In the examples the parts, unless otherwise stated are always parts by weight and the percentages are always percentages by weight. Unless otherwise noted, melting points and boiling points are uncorrected.

EXAMPLE 1

9.9 g of 2-hydroxy-4-methoxybenzaldehyde are introduced into a mixture of 15.5 g of the sodium salt of 5-methyl-2-phenyl-v-triazolyl-4-acetic acid and 130 ml of acetic anhydride. The reaction mixture is heated to the boil over the course of 1 hour and is boiled under reflux for 71/2 hours. After the reaction mixture has cooled to approx. 80C, it is poured out onto approx. 1,700 ml of water and after the excess acetic anhydride has hydrolysed, the reaction product is filtered off, washed with water until neutral and subsequently stirred with a little alcohol to form a paste, and the crystalline material is filtered off and again washed with alcohol. After two recrystallisations from chlorobenzene with the aid of fuller's earth, about 7 g of the compound of the formula ##SPC16##

are obtained as colourless, felted small crystal needles of melting point 216 to 216.5C.

If instead of 2-hydroxy-4-methoxybenzaldehyde an equivalent amount of 2-hydroxy-4-isopropoxybenzaldehyde is used and in other respects the procedure described in the example is followed, the compound of the formula ##SPC17##

is obtained, which after recrystallisation from isopropanol is obtained in almost colourless crystals of melting point 138 to 139C.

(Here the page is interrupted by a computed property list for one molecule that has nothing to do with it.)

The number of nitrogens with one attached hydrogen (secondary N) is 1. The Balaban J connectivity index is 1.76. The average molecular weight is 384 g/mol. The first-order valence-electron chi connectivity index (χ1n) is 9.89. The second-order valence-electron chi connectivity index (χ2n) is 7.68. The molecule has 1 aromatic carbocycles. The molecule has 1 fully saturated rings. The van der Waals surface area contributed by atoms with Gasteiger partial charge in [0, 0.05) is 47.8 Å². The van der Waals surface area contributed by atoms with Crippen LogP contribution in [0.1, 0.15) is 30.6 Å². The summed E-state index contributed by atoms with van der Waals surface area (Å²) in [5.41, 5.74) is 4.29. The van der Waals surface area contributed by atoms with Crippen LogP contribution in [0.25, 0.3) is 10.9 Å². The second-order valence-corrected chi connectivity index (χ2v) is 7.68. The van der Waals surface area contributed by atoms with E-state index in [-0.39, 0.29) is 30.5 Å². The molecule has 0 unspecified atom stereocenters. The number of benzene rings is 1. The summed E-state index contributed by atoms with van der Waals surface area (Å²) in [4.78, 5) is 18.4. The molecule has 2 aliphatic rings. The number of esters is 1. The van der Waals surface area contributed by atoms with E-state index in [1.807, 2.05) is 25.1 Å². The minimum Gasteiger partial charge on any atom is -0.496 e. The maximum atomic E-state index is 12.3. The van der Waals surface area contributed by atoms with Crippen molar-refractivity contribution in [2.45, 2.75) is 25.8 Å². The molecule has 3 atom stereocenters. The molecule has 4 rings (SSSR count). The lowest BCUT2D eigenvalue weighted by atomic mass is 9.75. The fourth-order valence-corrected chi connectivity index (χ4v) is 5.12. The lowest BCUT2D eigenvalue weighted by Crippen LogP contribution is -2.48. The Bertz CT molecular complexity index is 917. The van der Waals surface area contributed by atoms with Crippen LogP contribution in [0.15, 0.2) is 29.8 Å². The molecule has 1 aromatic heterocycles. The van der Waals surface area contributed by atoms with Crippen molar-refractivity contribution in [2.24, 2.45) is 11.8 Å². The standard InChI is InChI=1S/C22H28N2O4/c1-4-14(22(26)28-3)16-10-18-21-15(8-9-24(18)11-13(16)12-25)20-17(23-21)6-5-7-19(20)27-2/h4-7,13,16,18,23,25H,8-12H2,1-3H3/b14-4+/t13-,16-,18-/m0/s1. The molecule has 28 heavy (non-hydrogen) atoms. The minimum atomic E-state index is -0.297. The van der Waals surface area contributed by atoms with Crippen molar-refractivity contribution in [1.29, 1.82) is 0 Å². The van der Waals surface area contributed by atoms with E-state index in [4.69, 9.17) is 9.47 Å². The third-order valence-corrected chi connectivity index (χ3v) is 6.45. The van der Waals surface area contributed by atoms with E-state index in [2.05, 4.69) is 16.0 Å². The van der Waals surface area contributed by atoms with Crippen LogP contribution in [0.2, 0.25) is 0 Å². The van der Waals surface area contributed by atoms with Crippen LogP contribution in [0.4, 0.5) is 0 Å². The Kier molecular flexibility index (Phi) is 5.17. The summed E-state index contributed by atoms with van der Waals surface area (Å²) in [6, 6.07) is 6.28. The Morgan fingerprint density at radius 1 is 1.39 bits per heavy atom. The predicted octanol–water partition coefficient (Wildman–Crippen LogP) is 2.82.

If instead of the sodium salt of 5-methyl-2-phenyl-v-triazolyl-4-acetic acid an equivalent amount of the sodium salt of 2-phenyl-v-triazolyl-4-acetic acid is used and in other respects the procedure described in the example is followed, the compound of the formula ##SPC18##

is obtained, after recrystallisation from chlorobenzene, as pale yellow-greenish-tinged small crystal needles of melting point 196 to 196.5C.

Analogously, 2-hydroxy-4-n-butoxybenzaldehyde or 2-hydroxy-4-benzyloxybenzaldehyde and the sodium salt of 2-phenyl-v-triazolyl-4-acetic acid respectively yield the compound of the formula ##SPC19##

which after recrystallisation from toluene is in the form of hair-fine, felted, colourless small needles of melting point 161 to 161.5C, or fo the formula ##SPC20##

which after recrystallisation from chlorobenzene is in the form of pale yellow-greenish-tinged small crystals of melting point 219 to 220.5C.

EXAMPLE 2

7.6 g of 2-hydroxy-4-methoxybenzaldehyde are introduced into a mixture of 13.0 g of the sodium salt of 2-m-chlorophenyl-v-triazolyl-4-acetic acid and 100 ml of acetic anhydride. The reaction mixture is brought to the boil over the course of 1 hour and is boiled under reflux for 61/2 hours. After cooling, the mixture is poured out into a large amount of water and after the excess acetic anhydride has hydrolysed the reaction product is separated off, washed with water and dried. After a preliminary purification by recrystallisation from 270 ml of toluene, 9 g of pre-purified product are obtained. After two recrystallisations from toluene with the aid of fuller's earth, the compound of the formula ##SPC21##

is obtained, in a yield of 7.4 g, in the form of pale yellow-greenish-tinged fine crystals of melting point 202 to 202C.